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Fact check: Did Qatar 'buy' World Cup fans?

November 18, 2022

Free flights, hotels and tickets have brought fans from Argentina, England, Germany and elsewhere to Doha. Some say Qatar has picked up the tab for select soccer fans in order to sanitize its image. DW checks the fact.

Man in a football jersey cheers amid a crowd; there are vuvuzelas and the English flag
Observers say people who marched through Doha in early November weren't real fansImage: AP

Days before the start of the FIFA World Cup 2022, host country Qatar is once again facing criticism, accused now of paying football fans for positive social media posts.

Claim: "Qatar Has Purchased World Cup Fans!" read the headline of an article in the German newspaper Bild that claimed that the country was paying the travel costs of select international fans. Other international media offered similar reports. The Dutch broadcaster NOS was the first to report that fans received flights and hotels in exchange for their social media reach.

DW fact check: True.

Qatar invited certain international football fans to the World Cup and covered their flights, hotels and incidental travel costs. The Supreme Committee (SC), which is responsible for the tournament organization, confirmed this to DW. The so-called Fan Leader Network is aimed at "individuals who are passionate about football and keen to share key information with their friends and contacts about Qatar's hosting of the FIFA World Cup 2022." According to the Southern Sydney news site theleader.com.au, the initiative involves about 1,600 fans from around the world. The SC denies that the fans were paid in exchange for "coordinated promotion for the World Cup" and issued a statement describing the report as "absolutely false."

The SC has outlined its expectations of fans in an advertising contract. DW has seen this "Code of Conduct," which was first published by NOS and states that fans are contractually required to "support the FIFA World Cup Qatar 2022 World Cup by 'liking' and re-sharing third-party posts about the FIFA World Cup Qatar 2022" and using the hashtags #IAMAFAN and #Roadto2022.

Participating fans are also informed that the SC will be "monitoring" their posts and that the body can demand that they delete content that violates the Code of Conduct. Additionally, an appendix on "Good Posting Principles" stated that "it would obviously not be appropriate for you to disparage Qatar, the Supreme Committee ... or the FIFA World Cup Qatar 2022." 

By virtue of their inclusion in a contractual document, the demands placed on the fans are directly related to the noncash benefits: the free flights, hotel accommodations, match tickets and pocket money. These can therefore be seen as a quid pro quo for promoting the World Cup on social media networks. The World Cup organizers even write on their own website: "Fan Leader Network playing a key role in promoting the FIFA World Cup Qatar 2022."

Participating fans confirmed the content of Qatar's offer to DW. "The offer included an airplane ticket, the hotel and a ticket to the opening match," said Joseph Delage, a French fan. "But you had to stay for the whole first round. The idea was that you would also take part in cultural and sport-related activities."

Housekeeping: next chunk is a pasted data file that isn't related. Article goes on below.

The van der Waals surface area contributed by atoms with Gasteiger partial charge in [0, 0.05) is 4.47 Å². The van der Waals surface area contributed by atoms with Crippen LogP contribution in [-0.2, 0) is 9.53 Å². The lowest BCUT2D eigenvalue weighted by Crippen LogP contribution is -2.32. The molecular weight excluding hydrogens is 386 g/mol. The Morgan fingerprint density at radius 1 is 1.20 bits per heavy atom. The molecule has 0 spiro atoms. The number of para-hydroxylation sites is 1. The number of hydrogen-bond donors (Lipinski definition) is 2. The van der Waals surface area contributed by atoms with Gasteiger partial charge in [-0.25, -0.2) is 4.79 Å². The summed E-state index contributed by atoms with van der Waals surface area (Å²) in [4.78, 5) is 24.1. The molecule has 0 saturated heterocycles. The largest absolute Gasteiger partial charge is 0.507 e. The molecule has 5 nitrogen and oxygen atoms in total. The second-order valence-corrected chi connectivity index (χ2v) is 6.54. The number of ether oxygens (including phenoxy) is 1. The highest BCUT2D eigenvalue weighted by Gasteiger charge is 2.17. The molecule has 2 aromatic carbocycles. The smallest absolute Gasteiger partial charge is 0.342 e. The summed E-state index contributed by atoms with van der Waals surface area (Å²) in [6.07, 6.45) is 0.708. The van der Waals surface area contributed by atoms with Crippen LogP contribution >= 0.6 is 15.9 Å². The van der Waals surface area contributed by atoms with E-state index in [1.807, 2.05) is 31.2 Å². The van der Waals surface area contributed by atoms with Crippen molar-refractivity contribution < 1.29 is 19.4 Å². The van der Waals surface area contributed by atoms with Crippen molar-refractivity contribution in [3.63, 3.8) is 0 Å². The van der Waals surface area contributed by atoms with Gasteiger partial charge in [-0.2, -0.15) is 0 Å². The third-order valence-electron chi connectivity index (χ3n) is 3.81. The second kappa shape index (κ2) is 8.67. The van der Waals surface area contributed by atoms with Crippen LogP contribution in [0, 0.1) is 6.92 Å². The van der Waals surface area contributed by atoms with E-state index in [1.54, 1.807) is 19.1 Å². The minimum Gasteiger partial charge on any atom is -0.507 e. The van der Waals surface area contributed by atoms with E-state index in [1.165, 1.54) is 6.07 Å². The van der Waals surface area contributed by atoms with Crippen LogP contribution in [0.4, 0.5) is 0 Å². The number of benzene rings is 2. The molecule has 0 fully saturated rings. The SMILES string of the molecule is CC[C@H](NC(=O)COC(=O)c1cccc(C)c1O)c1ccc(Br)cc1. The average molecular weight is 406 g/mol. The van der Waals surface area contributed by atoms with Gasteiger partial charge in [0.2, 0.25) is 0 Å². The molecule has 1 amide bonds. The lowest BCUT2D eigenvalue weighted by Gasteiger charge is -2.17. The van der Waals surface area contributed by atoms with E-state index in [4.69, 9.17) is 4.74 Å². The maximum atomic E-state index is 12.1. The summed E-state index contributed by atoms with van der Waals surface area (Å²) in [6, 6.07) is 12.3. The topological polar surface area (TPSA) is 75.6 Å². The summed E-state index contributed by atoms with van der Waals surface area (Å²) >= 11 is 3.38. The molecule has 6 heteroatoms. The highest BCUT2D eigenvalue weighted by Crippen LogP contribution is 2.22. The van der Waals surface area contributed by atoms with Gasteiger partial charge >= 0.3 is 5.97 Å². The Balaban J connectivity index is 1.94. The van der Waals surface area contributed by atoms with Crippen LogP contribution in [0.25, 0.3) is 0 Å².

Lee Kormish, of Canada, accepted the offer and traveled to Qatar. He told DW that he did not get a Code of Conduct but did receive flights, a hotel, a free ticket to the opening match and money for daily meals. He describes his apparently uniformly positive experience in Qatar in his video blog.

Delage rejected Qatar's offer. He believes that the country is using it to buy fans who will view it positively.

3 police officers stand amid the flags of many nations, with some people and palm trees
Observers say Qatar has used the World Cup to improve its image as a repressive stateImage: Matthias Hangst/Getty Images

Claim: Since mid-November, videos have been circulating showing "fan marches" in Doha that include spectators from numerous participating nations. However, many social media users have questioned the authenticity of the videos. "Qatar bought fake fans because nobody wants to go there," one user wrote. Another wrote: "Okay, they bought 'fans.'"

DW fact check: Unproven.

The DW fact check team was unable to find any evidence that the fans shown in the videos had been paid for participating in the marches. What is true is that thousands of fans from participating nations made their way through Doha on November 11, passing the Royal Palace, among other sites. According to our information, most of them were migrant workers, and many were from India, such as Rashiq, who spoke to news agency AFP. "I'm from India, and I've worked for nine years here in Qatar. I love English football, so I'm supporting England," he said, while sporting an English team jersey." We're all from Kerala in India," he added.

AFP reported that the fan march had been registered beforehand with the police, who did not intercede in the proceedings — in contrast to most similarly large gatherings in Qatar. An event organizer told AFP that many of the participants were migrant workers who had received match tickets for the highly reduced price of $10. Organizers of the fan march did not respond to a request for comment from DW.

This article was originally written in German.